At the moment we went out that open doorway, I had to trust the instructor had the ability and the care for me as a student to carry the responsibility of the flight and subsequent safe landing.  Jesus has the ability to deal with sin – our sin and the sin of others – and carried that responsibility to the cross.  By His care for us, we are able to know the joy and bliss of grace – a gift best received and given when we are secured, closely to our all-knowing Teacher. Just as my instructor’s reputation was invested in me landing safely, our witness of the living God is invested in our being able to receive forgiveness for our sins and to offer forgiveness to others .

“Letting go and letting God” is not easy, like the moment I was staring down at ground 13,500 feet below me. I had learned all the instructions, but now the time came to really put it into practice. The view from that high altitude perspective reminded me God always knows and sees the bigger picture, while we often only get the earth-based view. For it is often our limited view that informs our withholding of our need to forgive and need to be forgiven. Forgiveness allows us the freedom to get an unobstructed view of God’s work – through grace –  in our lives.

While we learn about forgiveness on the ground, it is only when we “let go and let God” that we understand why our Savior wants us to experience the freedom forgiveness brings. And what a grace-filled and freeing experience it is.

Daily bread… with toppings

“Give us this day our daily bread”
Summer is probably the time of year I get more bread in my life than other seasons. I mean, what is summer without all sorts of creative sandwiches, burgers, hot dogs, and who can forget – pizza at the beach (the bread that doesn’t discriminate against a variety of toppings)  I can eat pizza any time of day – hot or cold – although my husband isn’t a fan of the cold version.
But, I also get fed more spiritual “bread” by taking walks, going to the beach or a nearby pond, smelling the fresh fields after a summer rain, and walking barefoot on the ground. I need daily bread – physically and spiritually – in order to grow in my faith. And the toppings are the variety of ways I get to “taste and see that the Lord is good.(Ps. 34:8)

The line in the Lord’s Prayer about daily bread is one that many Americans take for granted literally and forget about spiritually.

As Americans, many believe they are in the land of opportunity, a land of abundance including food – and that is true – for some, but not all.

Our daily bread is not just about daily sustenance for our bodies, but also spiritual nutrients that feed our soul. I’ve been guilty of eating something because it tasted good and because it made me feel good (thanks to the sugar and caffeine found in things like chocolate).; however, it is the steady or daily diet of ‘what I want” instead of “what I need” can have detrimental effects on my health now and for the long term. Too much sugar gives us a fast rush and then can leave us sluggish. Too much caffeine can also give us a jump start and then can leave us dehydrated.

The same can be said of my daily activity or inactivity. If I daily do only want “feels good” and shy away from the spiritual disciplines of prayer, fasting, and staying in the Word – I can grow sluggish in my faith and find myself dehydrated by the lack of living water in my life. Moving our physical selves helps our bodies function well and grow; moving our spiritual selves helps our beliefs to function as a natural part of our daily lives and thereby grow.

It’s no coincidence that Jesus tells us He is the Bread of Life (John 6:35) – that when we come to him we will never be hungry or thirsty. That means, seeking Jesus daily, we won’t hunger for things that make us sluggish and won’t be as quick to turn to that which denies us the spring of living water from within.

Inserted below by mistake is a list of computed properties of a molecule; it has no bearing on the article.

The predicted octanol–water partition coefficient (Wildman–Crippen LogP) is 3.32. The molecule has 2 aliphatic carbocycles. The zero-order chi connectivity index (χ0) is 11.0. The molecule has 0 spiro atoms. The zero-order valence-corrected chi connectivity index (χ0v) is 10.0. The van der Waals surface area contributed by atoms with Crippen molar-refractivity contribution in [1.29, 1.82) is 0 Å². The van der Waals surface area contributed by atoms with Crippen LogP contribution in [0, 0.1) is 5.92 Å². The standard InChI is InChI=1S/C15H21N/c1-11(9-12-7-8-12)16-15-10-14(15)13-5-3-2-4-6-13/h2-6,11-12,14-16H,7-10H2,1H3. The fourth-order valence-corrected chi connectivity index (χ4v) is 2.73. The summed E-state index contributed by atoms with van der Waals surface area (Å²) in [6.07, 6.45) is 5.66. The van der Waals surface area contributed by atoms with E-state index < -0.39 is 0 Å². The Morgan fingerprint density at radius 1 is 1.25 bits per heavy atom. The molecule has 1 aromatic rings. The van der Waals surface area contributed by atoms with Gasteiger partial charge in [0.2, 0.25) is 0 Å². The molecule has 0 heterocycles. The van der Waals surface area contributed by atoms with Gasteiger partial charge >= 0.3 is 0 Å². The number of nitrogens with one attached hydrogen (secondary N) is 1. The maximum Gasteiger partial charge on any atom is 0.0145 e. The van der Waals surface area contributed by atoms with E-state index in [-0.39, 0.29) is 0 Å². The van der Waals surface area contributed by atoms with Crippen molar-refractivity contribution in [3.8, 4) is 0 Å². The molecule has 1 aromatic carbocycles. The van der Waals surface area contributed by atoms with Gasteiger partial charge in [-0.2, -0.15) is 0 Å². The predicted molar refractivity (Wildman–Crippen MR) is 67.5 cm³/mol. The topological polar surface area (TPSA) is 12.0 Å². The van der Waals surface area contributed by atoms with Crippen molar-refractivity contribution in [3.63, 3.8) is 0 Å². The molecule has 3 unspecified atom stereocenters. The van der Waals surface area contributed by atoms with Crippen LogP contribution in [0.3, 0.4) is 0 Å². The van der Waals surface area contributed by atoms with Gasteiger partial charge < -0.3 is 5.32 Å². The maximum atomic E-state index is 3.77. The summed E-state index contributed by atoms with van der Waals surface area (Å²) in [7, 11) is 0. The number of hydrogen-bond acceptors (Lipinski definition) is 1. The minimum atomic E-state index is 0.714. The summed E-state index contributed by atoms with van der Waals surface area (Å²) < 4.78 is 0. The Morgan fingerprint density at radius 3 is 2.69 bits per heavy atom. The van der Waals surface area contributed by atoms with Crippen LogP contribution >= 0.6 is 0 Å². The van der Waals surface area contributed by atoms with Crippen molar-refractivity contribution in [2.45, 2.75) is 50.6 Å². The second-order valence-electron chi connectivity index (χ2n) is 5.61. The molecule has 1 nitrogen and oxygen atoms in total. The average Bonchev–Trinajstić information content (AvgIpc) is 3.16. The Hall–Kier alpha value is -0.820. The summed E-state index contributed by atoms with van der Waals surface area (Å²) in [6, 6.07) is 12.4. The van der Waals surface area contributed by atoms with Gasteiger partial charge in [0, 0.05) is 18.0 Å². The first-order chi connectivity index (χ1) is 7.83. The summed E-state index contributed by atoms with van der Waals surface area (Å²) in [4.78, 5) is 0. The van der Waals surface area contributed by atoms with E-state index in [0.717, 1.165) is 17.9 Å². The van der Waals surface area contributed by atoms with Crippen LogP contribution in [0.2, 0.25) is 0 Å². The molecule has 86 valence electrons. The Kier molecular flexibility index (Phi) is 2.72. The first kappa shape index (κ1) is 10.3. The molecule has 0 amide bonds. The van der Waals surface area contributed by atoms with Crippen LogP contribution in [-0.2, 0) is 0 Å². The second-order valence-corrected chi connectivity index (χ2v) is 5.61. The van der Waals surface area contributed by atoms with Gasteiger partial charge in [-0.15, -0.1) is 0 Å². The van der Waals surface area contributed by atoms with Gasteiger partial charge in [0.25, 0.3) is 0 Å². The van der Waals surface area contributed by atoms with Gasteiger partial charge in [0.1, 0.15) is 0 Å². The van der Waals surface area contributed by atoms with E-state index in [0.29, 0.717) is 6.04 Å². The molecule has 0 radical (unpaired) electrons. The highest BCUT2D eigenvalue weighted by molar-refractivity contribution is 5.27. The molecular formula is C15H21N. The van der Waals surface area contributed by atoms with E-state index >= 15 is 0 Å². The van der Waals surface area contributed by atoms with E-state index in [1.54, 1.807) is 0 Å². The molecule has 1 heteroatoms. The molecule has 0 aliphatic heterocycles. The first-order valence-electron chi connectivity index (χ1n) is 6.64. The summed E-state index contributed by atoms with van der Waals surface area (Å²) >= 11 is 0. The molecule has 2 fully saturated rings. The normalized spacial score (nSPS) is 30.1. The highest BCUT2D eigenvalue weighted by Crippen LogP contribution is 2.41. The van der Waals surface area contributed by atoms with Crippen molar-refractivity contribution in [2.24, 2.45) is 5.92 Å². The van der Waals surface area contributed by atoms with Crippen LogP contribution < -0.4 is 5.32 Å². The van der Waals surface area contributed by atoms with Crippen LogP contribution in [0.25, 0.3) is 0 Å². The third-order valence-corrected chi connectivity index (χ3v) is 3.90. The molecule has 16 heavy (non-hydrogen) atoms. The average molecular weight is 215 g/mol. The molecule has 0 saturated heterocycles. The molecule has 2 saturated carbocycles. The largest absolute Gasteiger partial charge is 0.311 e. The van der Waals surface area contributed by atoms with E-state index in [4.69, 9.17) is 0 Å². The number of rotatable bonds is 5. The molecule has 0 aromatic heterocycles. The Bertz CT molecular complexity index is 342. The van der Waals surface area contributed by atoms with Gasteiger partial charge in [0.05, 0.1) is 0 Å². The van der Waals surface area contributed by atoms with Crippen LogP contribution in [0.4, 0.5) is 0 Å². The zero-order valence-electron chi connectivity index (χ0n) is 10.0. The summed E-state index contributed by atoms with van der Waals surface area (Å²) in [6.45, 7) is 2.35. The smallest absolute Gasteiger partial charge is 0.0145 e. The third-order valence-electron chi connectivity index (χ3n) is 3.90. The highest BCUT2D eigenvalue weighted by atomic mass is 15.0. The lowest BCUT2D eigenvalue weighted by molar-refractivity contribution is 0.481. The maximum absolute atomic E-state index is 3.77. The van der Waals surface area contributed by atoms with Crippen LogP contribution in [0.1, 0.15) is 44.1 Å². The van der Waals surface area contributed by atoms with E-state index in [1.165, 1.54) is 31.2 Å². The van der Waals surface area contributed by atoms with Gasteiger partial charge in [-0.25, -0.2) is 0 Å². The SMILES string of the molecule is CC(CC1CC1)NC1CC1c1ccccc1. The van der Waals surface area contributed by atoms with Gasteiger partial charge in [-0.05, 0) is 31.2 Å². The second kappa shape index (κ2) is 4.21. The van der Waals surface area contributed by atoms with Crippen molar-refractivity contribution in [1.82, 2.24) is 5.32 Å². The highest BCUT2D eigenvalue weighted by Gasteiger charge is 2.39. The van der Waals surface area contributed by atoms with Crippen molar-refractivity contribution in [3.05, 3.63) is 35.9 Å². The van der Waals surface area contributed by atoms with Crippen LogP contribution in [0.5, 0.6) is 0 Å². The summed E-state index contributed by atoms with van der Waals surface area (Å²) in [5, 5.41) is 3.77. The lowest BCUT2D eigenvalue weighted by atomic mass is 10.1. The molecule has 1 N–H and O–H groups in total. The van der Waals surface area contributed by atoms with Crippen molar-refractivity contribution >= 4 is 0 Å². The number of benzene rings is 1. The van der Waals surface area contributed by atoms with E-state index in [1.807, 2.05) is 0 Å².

Even with Moses, with hungry people in the desert, manna was provided – a bread called “what’s that.” We don’t always recognize bread when we see it – didn’t think of pizza, did you? And we don’t always recognize those God incidences in which we get to worship, praise, ask, seek, and lean upon the sumptuous grace of our Savior.

There are only a handful of times in my life when I have not had a meal because there was no food. It’s hard to give thanks when we don’t SEE the provision, but God calls us to trust him. That’s why we pray, “give us this day our daily bread” – what which we need to survive, that which we need to thrive.

As we say grace before eating a meal, let us be thankful to God for the food we have. May we also remember those who don’t have food in abundance, asking God how we can give out of our abundance. For when we all become physically and spiritually fed, we are that much closer to the Kingdom of God.

Plans of mice and men and God

“The best laid plans of mice and men often go awry”

For the past few weeks, as I have attempted to continue my blog in reflection of the parts of the Lord’s Prayer, I have found myself distracted. Life has not gone as planned. Well, maybe life has gone as planned but those plans were not the ones which I constructed.

It seemed each day that the things I meant to do, I didn’t always get done. And the time became filled with things never anticipated. The “best laid plans” reference comes from a line in the poem, “ Of a Mouse” written by Robert Burns. The poems tells of the regret the narrator feels for having destroyed the home of a mouse while plowing his field.

While I have kept to my plan of meeting the challenge of praying the Lord’s prayer daily at noon – thanks to the alarm on my iPhone – I have not consistently reflected on that prayer and what it means. That can easily happen when I read my Bible for my own growth, and not just for sermon or Bible study preparation. My best laid plans of spending time in the Word and in prayer can become reaction to a plan and not a relationship building time with God. I can be as guilty as the farmer plowing the field if I just roll past recognition of the power and my role in “Thy Kingdom” and Thy Will.”

The line – “Thy kingdom come, Thy will be done – on earth as it is in heaven…” reminds us of two key things: who has the power in my life and why.